February 20, 2020
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Border’s An Infra-Push Away

India is improving road and rail connectivity with the China border to enable quick mobilisation of troops and better defence

Border’s An Infra-Push Away
Closing The Gap
The Dhola-Sadiya bridge in Assam
Photograph by PTI
Border’s An Infra-Push Away

Strategic Infrastructure To Improve Connectivity With Sino-Indian Border

  1. Tunnel at Zojila pass (9 km): PM to lay foundation stone in August-end
  2. Tunnel at Sonmarg (3.5 km): work in progress
  3. Chenani-Nashri tunnel (10.9 km on Jammu-Srinagar highway): inaugurated
  4. Bilaspur-Manali-Leh railway line (498 km): survey in progress
  5. Agartala-Udaipur new railway line (44 km): work in progress
  6. Dudhnoi-Mendipathar railway line (21 km): project completed
  7. Harmuti-Naharlagun railway line (20 km): project completed
  8. Trans-Arunachal highway (linking Tawang-Kanubari-Akajan): in progress
  9. Bhalukpong-Tenga-Tawang railway line (377.5 km): survey in progress
  10. North Lakhimpur-Bame-Along railway line (248 km): survey in progress
  11. Bogibeel bridge (4.9 km across Brahmaputra): to be completed by March 2018
  12. Dhola-Sadiya bridge (9.15 km in Assam): inaugurated
  13. Pasighat-Tezu-Parsuramkund-Rupai railway line (226 km): survey in progress


On May 26, two weeks before the stand-off over Doklam between India and China began, Prime Minister Narendra Modi inaugurated the country’s longest road bridge. The 9.15 km-long Dhola-Sadiya bridge across the river Lohit in Assam will vas­tly improve road connectivity to the border state of Arunachal Pradesh. Built at a cost of Rs 2,056 crore, the bridge is designed to allow the passage of the Indian ­Army’s 60-tonne Arjun and T-72 main battle tanks.

Barely a week before the inauguration of the strategically important bridge, home minister Rajnath Singh had chaired a meeting of five Himalayan states in Gangtok to discuss the development of roads, bridges, railway lines and other infrastructure along the 3,488 km-long Sino-Indian border. This was in the wake of India’s refusal to participate in Beijing’s ‘One Belt, One Road’ conference and the diplomatic tussle over the Dalai Lama’s visit to Arunachal Pradesh.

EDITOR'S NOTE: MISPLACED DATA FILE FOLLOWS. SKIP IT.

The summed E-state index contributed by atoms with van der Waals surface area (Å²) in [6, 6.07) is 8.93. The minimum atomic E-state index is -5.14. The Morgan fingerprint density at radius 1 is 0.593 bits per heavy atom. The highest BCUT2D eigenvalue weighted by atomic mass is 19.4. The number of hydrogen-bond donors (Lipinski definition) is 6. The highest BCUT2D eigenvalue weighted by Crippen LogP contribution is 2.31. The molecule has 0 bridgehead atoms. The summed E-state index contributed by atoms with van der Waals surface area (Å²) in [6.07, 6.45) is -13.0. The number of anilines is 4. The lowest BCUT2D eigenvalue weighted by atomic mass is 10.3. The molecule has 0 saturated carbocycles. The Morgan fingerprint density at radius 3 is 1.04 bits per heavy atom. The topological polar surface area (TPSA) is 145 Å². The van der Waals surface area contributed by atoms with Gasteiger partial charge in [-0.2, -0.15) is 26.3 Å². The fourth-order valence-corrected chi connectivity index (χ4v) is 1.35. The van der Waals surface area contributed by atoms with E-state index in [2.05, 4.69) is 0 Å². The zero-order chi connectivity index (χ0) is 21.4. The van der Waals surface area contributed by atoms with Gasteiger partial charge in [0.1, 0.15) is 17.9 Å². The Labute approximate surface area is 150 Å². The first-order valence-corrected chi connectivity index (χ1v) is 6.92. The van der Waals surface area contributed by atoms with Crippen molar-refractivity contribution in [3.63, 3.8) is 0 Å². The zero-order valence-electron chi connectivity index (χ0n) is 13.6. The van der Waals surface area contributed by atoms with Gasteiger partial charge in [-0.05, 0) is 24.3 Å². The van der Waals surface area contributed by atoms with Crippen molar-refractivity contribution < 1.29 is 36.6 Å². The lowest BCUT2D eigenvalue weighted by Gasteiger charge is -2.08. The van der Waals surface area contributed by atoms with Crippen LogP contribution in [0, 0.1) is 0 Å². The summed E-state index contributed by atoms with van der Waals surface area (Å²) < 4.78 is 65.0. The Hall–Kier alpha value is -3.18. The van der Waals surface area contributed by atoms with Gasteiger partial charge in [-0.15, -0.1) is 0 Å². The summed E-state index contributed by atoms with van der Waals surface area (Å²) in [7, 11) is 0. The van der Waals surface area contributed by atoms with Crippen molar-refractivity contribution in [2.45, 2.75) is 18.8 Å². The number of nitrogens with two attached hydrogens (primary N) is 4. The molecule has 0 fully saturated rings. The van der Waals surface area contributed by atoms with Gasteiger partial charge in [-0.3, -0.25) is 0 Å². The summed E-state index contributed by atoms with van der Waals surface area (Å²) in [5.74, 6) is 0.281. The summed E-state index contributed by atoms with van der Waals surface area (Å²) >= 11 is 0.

While it is evident that India is in no mood to kowtow to China, the government is intent on improving road and railway connectivity in border areas on a war-footing to allow quick mobilisation of troops and a stronger defence barrier. Ever since it came to power, the Modi government has been focusing on improved connectivity with the Northeast due to strategic and political reasons. Rising tensions with China have only made the government bolster the efforts.

“With China getting more and more aggressive, it is time we strengthened our physical infrastructure to defend our territory,” minister of state for home Kiren Rijiju told journalists recently. Surveys for four new strategic lines, identified by the ministry of defence (MoD), have been undertaken by the railways since the Sino-India eyeball-to-eyeball confrontation began two months ago. Funded by the MoD, these strategic lines are likely to be used mainly by the armed forces.

One of these—the 498 km-long Bilaspur-Manali-Leh line—is touted to become the highest in the world, overtaking China’s Qinghai Tibet railways. On June 27, railway minister Suresh Prabhu inaugurated the final location survey for the project, estimated to cost Rs 158 crore. The line will connect all important locations between Bilaspur and Leh—Sunder Nagar Mandi, Manali, Tandi, Keylong, Koksar, Darcha, Upshi and Karu. Owing to the tough terrain, the survey, being underta­ken by RITES, is scheduled to be completed by March 2019. “It is difficult to give a deadline for the completion and commissioning of the line,” says a senior railway official. However, once it is operational, personnel and equipment will be transported far more easily to the strategic military base of Leh.

The other strategic lines for which the surveys have started are Bhalukpong-Tenga-Tawang, North Lakhimpur-Bame-Along-Silapatha and Pasighat-Tezu-Parsuramkund-Rupai. Even as the funds for the strategic lines will come from the MoD, the railway ministry is also executing projects worth Rs 90,000 crore in the Northeast to put the creaky infrastructure along the Line of Actual Control (LAC) on track. These include surveys for seven new broad-gauge lines—594 km-long in all—in Arunachal Pradesh alone. Projects worth another Rs 3,000 crore are being implemented in other Himalayan states, including Jammu and Kashmir, that share a border with China.